How The Death Industry Is Transforming Right Now

As we begin to dry off our wings from the storm that was COVID, the air of change breathes new life into an industry full of death.

The changes may not have come easily, but they’re here.

And, they’re not going anywhere. At least we hope not.

Below, we’ll cover some of the major shifts we’ve seen happen in the last year or so, in the face of a pandemic.

You may be no stranger to most of these changes, but our hope is that by the end of this blog, you’ll be excited about the new era of death that we’re entering. And through your excitement, you’ll help create it. Check it out below:


COVID has created a slew of extra costs and reduced revenues for funeral homes across the country

Walker Posey of Posey Funeral Directors recently explained to CNBC, that although the general public may think funeral directors must be “banking” from the COVID-related death surge, the opposite is actually true. He explained in his video interview that costs associated with maintaining a funeral home have increased significantly during times of COVID. While this is no surprise to you if you work in a funeral home, it’s worth noting this change that is likely the source of many big changes we will continue to see in the profession.


Throughout COVID, funeral directors have become more engaged throughout the entire process of funeral planning

Before COVID, funeral directors were more involved in the logistics of the funeral service and less with the planning. Fast forward to now, where you, the funeral professionals all around the country, have stepped up to assist in the difficult task of planning a loved one’s service during  a pandemic. With more details and planning necessary, this support has become a necessity and we are grateful you have stepped up to offer that.


The value of communal grieving in a service has become more valuable than ever

As much as we’re over talking about COVID, just like you, this one is worth mentioning. Remember the saying “Absence makes the heart grow fonder?”. Well, in this case, not having community support in the midst of a loss makes the heart value it even more. We predict that as it becomes more viable to have funeral service gatherings, the perceived value of them will continue to rise exponentially. 

To explain this, Sobonfu Somé, an expert on spirituality told Worth publication: “Communal grieving offers something that we cannot get when we grieve by ourselves. Through acknowledgement, validation and witnessing, communal grieving allows us to experience a level of healing that is deeply and profoundly freeing.”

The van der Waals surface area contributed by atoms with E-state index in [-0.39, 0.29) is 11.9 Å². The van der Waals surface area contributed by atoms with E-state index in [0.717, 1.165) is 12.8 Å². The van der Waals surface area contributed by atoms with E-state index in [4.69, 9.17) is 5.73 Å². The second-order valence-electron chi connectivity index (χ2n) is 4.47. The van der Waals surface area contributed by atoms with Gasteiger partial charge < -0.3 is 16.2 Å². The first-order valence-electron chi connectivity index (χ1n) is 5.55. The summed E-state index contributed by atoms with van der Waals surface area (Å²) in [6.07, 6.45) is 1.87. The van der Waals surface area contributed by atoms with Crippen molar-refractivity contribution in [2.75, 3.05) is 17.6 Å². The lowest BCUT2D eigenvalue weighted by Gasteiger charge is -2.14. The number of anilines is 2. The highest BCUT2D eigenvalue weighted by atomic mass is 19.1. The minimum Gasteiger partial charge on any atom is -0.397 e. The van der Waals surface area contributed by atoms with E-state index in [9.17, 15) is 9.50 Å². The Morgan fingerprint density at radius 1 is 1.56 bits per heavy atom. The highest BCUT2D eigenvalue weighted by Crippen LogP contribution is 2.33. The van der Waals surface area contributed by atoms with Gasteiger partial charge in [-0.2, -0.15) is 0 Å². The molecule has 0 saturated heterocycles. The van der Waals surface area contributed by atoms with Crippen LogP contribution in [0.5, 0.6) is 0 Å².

Big Tech is beginning to jump on board and innovate the funeral industry

According to Crunchbase shared through CNBC, “over the past three years, venture and seed backers have put capital into at least 26 companies offering products and services around death and bereavement”. Ready or not… Here comes [more] disruption and change! With an increasing number of eyes peeking into the opportunities that lie ahead for the funeral profession, Millenials are feeling more and more drawn to this industry to disrupt it.


Millennials see the opportunities too… and are here to pave a new way

“Millennials are used to examining old industries and figuring out if they’re still serving the public today,” said Caitlin Doughty to NBC News in a recent interview. According to Doughty, “No industry is less serving to the public than the funeral industry”. While her words might read a bit harsh, we can at least acknowledge that the business model of many funeral homes relies on services and products are rapidly losing their perceived value. Especially if they have anything to do with burial, which has plummeted down to 37.5% percent in the last few years


A wide range of new services and professional roles are being born in the death industry

With a new set of eyes on the changing landscape of funerals, comes a new set of products, services, and even professional roles. From green burials to Death Doulas, and even Living Funerals, one thing is for sure… the way we served families in the past is being forced to change. 


These new services and roles focus less on tradition and more on unique meaning

Adelle Archer, an industry thought leader and the CEO of Eterneva, explains: “I think it’s about optionality. We’re breaking with tradition. We’re starting to say ‘What’s personal and meaningful for me and my loved one, and what feels right?’ rather than ‘What have we always done?’.”

She, among many others, have recognized that families only really feel connected to a service if there is unique meaning to it, which is why she meets her customers with that through her unique cremation diamonds.


The demographic profile of funeral professionals is changing

Although we covered the major topics of change happening in the funeral profession, we have to mention the changing demographic of funeral professionals. According to the National Funeral Directors Association, more than 60 percent of students studying mortuary science are female. On top of that, the American Board of Funeral Service Education noted that 85 percent of new enrollees in mortuary school had no prior association with funeral service.

That means that gone are the days where the funeral business is predominantly a family duty, passed on from generation to generation. Coming are the days where folks from all different walks of life and backgrounds are ready to meet the changing needs of today’s funeral consumer.


What other changes have you noticed in the death industry since the pandemic? Tell us about them in the comments below!

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